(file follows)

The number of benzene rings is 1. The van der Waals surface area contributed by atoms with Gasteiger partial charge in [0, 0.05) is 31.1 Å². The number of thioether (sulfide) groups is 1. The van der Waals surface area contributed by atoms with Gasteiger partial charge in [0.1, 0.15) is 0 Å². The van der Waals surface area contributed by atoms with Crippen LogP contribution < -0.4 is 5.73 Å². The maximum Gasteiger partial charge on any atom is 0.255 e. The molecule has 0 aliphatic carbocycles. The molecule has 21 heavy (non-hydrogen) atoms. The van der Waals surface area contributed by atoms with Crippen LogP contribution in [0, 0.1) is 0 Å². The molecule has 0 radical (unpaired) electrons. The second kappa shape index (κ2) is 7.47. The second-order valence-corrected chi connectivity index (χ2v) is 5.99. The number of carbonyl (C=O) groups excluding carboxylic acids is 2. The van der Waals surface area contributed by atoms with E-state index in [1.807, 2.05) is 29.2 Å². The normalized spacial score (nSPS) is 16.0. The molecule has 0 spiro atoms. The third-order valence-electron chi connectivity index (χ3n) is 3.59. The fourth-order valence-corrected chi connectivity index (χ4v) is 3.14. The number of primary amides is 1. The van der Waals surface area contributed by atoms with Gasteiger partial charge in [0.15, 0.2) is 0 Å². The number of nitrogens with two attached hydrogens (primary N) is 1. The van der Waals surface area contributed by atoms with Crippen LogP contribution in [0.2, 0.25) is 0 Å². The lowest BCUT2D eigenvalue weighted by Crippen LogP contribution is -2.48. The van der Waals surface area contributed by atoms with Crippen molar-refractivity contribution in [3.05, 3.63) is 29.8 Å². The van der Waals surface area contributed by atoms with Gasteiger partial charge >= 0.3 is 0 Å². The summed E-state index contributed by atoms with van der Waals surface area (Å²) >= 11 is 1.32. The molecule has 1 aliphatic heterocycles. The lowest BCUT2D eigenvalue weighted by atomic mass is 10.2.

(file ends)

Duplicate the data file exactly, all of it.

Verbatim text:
The number of benzene rings is 1. The van der Waals surface area contributed by atoms with Gasteiger partial charge in [0, 0.05) is 31.1 Å². The number of thioether (sulfide) groups is 1. The van der Waals surface area contributed by atoms with Gasteiger partial charge in [0.1, 0.15) is 0 Å². The van der Waals surface area contributed by atoms with Crippen LogP contribution < -0.4 is 5.73 Å². The maximum Gasteiger partial charge on any atom is 0.255 e. The molecule has 0 aliphatic carbocycles. The molecule has 21 heavy (non-hydrogen) atoms. The van der Waals surface area contributed by atoms with Crippen LogP contribution in [0, 0.1) is 0 Å². The molecule has 0 radical (unpaired) electrons. The second kappa shape index (κ2) is 7.47. The second-order valence-corrected chi connectivity index (χ2v) is 5.99. The number of carbonyl (C=O) groups excluding carboxylic acids is 2. The van der Waals surface area contributed by atoms with E-state index in [1.807, 2.05) is 29.2 Å². The normalized spacial score (nSPS) is 16.0. The molecule has 0 spiro atoms. The third-order valence-electron chi connectivity index (χ3n) is 3.59. The fourth-order valence-corrected chi connectivity index (χ4v) is 3.14. The number of primary amides is 1. The van der Waals surface area contributed by atoms with Gasteiger partial charge in [0.15, 0.2) is 0 Å². The number of nitrogens with two attached hydrogens (primary N) is 1. The van der Waals surface area contributed by atoms with Crippen LogP contribution in [0.2, 0.25) is 0 Å². The lowest BCUT2D eigenvalue weighted by Crippen LogP contribution is -2.48. The van der Waals surface area contributed by atoms with Crippen molar-refractivity contribution in [3.05, 3.63) is 29.8 Å². The van der Waals surface area contributed by atoms with Gasteiger partial charge >= 0.3 is 0 Å². The summed E-state index contributed by atoms with van der Waals surface area (Å²) >= 11 is 1.32. The molecule has 1 aliphatic heterocycles. The lowest BCUT2D eigenvalue weighted by atomic mass is 10.2.